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Sandy Journal

Jordan High’s homecoming farmers market helps support student activities

Nov 03, 2022 07:13PM ● By Julie Slama

By Julie Slama | [email protected]

Best anyone can recall, it started in 1975.

Who started it and why, nobody quite remembers.

“I think the best thing about it is that it gets them involved,” Jordan High Alumni Association President Kathy Birch Damjanovich, class of ’63, said. “This gives the kids a chance to get involved. It likely was a very wise principal who approved this because it’s a way for the community to support and see the school.”

This is Jordan High’s annual farmers market, an event that has taken on different looks through the years, but a welcome homecoming tradition, said many who attended this year’s Jordan High festivities.

Unlike the typical farmers market where they try to sell their crops of carrots, potatoes and other vegetables—or beets in the case of the Beetdiggers—many student, alumni and PTA organizations sell prepared dinners, homemade crafts or school team gear as a way to help fund their activities and travel for the year.

Damjanovich said she has sold noisemakers, centennial videos and other items that benefited the alumni scholarship fund that gives typically $1,000 to selected students annually.

This year’s Jordan High Latinos-in-Action club was hoping to sell up to 300 tacos to help fund attending an upcoming student conference and other activities, said sophomore Isabel Nava.

Junior Camily Gonzalez said the booth was a popular stop for students and alumni alike.

“It’s been good because we can spread awareness, get students to join, and tell people what we do at the same time,” she said.  

Choir council member and junior Parker Bettinson said he and other choir members were selling pretzels, music note-themed cookies and beaded bracelets to help earn funds for the choir to participate in the Worldstrides Festival of Gold in Nashville in the spring.

“We won the choral sweepstakes last year at the Heritage Festival in San Diego, so we were invited to this festival and we’re hoping to earn money to participate in it,” he said, adding students can participate in the school’s four different choirs.

The Family, Career and Community Leaders of America student organization was serving pork salad, said sophomore Ellie Dulong. Sophomore Boston Brecke said it took members about one week to prepare the food to sell.

Sophomore Paige Dupey, who joined FCCLA to make friends, said that the funds made during the farmers market will go toward field trips and state competition.

Senior Jazmyn Gonzalez said that between the farmers market and return of club activities, it’s been good to see school return to “normal” after COVID-19 put a halt to them.

It’s a tradition that freshman Aubrielle Smith appreciates.

“It’s so cool to see how the community loves this (farmers market) and the school,” she said. “I’m selling old jerseys for the girls’ basketball team, and I’ve talked to a lot of people who played and love to support the team; it’s helpful since it’s helping us purchase our spirit packs. There’s a lot of bonding between us players, but also, with the community.”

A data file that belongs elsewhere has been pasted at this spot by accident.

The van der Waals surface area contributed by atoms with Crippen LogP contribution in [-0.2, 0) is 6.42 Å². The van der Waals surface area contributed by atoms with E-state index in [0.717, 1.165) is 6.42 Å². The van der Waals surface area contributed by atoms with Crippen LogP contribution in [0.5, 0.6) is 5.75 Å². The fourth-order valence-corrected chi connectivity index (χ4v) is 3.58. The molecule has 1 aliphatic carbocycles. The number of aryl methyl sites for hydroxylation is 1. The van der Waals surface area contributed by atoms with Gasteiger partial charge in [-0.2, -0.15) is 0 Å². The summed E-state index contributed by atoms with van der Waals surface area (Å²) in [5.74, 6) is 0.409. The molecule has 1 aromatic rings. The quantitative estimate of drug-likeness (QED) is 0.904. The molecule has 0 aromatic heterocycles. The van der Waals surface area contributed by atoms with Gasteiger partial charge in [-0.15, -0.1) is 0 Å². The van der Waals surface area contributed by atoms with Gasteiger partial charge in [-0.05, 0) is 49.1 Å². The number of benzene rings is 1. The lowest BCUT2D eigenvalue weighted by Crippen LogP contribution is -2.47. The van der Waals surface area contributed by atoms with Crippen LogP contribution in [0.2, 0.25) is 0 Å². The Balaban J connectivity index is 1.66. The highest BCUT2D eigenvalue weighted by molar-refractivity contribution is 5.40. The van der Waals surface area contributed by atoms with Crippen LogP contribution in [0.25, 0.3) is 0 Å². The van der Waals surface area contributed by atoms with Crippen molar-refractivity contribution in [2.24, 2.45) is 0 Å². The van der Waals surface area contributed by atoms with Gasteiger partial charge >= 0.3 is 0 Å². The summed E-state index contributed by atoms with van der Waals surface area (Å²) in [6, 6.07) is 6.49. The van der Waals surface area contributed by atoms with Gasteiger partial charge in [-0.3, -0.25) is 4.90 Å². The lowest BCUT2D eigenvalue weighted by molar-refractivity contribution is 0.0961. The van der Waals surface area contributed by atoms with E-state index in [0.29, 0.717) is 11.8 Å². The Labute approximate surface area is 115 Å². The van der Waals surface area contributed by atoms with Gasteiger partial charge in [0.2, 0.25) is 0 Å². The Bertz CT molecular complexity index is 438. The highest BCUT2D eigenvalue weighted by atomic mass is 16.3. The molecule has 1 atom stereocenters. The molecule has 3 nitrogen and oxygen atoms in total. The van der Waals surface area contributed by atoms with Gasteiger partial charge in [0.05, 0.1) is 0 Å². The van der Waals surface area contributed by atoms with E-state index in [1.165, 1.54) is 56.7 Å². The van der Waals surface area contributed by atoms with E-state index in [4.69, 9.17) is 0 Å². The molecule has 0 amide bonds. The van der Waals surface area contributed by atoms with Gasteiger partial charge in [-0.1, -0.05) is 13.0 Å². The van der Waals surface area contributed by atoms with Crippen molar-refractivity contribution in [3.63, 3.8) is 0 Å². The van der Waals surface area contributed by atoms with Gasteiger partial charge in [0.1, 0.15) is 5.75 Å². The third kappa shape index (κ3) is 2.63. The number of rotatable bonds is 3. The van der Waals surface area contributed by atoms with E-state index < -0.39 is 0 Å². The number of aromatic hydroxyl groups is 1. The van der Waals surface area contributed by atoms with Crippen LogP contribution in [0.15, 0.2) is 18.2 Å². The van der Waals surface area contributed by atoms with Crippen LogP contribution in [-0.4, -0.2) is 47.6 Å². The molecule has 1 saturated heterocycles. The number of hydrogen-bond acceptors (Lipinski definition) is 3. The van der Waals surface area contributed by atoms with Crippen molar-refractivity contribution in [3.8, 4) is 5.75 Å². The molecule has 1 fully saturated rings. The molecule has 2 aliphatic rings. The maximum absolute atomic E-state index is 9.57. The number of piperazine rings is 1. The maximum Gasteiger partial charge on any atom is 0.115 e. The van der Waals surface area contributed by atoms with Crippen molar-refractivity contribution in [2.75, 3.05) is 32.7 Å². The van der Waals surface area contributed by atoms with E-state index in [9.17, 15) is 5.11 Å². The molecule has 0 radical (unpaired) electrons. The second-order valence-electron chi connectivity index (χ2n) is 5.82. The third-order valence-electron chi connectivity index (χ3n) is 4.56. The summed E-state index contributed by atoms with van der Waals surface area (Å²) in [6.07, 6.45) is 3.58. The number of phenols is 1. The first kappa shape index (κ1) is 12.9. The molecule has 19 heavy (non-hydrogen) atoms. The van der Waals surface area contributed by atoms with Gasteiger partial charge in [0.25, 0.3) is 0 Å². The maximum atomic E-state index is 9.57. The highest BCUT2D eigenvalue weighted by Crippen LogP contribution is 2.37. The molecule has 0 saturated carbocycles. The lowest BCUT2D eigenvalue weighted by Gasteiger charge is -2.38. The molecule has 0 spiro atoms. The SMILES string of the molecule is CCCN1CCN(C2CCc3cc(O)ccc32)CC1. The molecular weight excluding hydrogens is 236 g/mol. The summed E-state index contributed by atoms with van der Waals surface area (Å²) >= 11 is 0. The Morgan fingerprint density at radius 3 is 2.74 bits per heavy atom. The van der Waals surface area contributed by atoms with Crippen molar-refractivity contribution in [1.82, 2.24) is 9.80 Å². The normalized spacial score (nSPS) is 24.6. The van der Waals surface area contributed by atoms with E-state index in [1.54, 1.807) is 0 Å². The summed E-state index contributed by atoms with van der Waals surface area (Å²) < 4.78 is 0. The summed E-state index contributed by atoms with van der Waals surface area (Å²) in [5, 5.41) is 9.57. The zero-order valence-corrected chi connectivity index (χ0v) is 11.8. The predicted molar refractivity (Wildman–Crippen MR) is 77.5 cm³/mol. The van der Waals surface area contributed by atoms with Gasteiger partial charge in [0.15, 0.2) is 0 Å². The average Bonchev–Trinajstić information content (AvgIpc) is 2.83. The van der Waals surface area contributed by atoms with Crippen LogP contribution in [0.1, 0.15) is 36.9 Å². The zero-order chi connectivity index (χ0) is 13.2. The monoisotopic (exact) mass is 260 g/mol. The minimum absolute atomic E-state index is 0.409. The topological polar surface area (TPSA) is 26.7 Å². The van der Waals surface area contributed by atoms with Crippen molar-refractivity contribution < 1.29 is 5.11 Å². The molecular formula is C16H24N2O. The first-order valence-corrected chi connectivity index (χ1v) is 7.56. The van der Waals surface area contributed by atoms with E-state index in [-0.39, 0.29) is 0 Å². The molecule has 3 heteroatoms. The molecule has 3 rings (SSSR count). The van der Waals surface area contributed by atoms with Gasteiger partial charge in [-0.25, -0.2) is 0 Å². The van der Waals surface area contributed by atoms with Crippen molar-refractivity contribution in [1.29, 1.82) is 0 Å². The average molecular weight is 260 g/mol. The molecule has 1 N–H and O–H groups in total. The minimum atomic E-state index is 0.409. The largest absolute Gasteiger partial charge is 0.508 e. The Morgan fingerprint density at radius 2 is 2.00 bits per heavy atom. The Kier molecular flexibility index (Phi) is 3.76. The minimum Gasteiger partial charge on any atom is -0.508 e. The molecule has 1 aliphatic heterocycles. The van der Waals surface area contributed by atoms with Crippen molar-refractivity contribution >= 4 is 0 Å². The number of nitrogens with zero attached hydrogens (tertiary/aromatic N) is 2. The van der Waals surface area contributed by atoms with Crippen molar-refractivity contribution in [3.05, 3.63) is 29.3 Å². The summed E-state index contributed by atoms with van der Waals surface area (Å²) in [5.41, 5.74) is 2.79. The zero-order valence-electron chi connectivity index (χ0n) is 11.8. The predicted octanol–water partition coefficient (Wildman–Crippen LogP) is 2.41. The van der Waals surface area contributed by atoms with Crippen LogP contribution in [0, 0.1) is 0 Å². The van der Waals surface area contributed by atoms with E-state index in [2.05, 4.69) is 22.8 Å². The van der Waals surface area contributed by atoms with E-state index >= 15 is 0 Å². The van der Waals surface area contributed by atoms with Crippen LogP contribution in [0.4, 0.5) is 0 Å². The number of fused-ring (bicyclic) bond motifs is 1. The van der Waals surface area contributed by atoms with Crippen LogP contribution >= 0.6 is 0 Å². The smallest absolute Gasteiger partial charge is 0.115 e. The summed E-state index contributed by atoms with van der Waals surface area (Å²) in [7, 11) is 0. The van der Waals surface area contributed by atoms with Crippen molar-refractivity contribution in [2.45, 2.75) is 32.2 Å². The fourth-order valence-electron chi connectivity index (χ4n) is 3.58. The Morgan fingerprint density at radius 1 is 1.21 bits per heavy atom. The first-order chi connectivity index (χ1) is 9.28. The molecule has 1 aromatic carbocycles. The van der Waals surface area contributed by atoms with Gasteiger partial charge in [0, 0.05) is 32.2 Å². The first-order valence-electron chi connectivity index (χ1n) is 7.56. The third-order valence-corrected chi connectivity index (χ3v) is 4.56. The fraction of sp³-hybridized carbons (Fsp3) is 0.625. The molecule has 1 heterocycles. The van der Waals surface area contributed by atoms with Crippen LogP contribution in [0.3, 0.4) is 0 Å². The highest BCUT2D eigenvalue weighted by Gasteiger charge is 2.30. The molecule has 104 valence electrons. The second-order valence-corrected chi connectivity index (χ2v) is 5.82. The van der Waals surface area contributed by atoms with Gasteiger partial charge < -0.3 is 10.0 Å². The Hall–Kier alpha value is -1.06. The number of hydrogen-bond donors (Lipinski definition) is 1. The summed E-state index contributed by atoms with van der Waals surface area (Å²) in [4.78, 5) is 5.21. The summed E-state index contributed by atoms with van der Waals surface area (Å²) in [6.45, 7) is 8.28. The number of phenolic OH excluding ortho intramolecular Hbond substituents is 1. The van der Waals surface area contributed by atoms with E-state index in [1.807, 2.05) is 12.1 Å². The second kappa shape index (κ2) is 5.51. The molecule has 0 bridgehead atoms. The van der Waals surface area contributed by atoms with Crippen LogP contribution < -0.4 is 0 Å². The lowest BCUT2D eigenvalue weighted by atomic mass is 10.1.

In the past few decades, the farmers market had been held at lunchtime, but in 2021, it was expanded to include a tailgate activity.

Tina Hickman Ottley, class of ’94, who participated in debate and the academic decathlon, remembers the farmers market during school. She was with former cheerleader and drill member Sarah Johnson Schaugaard, class of ’95, at the alumni table that sold blankets at the tailgate event.

Teacher Matt Bell, class of ’00, said the tailgate time was added to give the community a chance to support the tradition as well as encourage students to support the football team.

“Last year was the first time some of our students went to their first football game, and this year, there likely will be others having their first experience,” he said. “It’s a way we can connect our students to the school. This has been a great tradition for a lot of clubs to sell items from food to apparel. It’s really expanded through the years and especially now, as a tailgate. There used to be cotton candy, popcorn and caramel apples, but now, there are more meals.”

Bell said that snow cones have been a steady seller through the past few decades.

“We’ve been selling snow cones since 1994-95 when a former wrestler sold us his snow cone maker after he got a new one. There’s always a demand for them so it’s become a tradition in itself,” he said.

Teacher Shauna Young has been a part of the farmers market for 25 years.

“The farmers market has had a lot of different looks—in front of the school, in back, inside in the commons, now as a tailgate—but it’s a good tradition for students to learn and understand the history of what makes them a Beetdigger,” she said. “For a while, we made and sold baby sugar beets, like Beanie Babies, and that was fun; we may have to bring that back. The farmers market gives club members a chance to get involved and get some leadership experience and for others, to support students by grabbing some food and swag to show pride in their high sc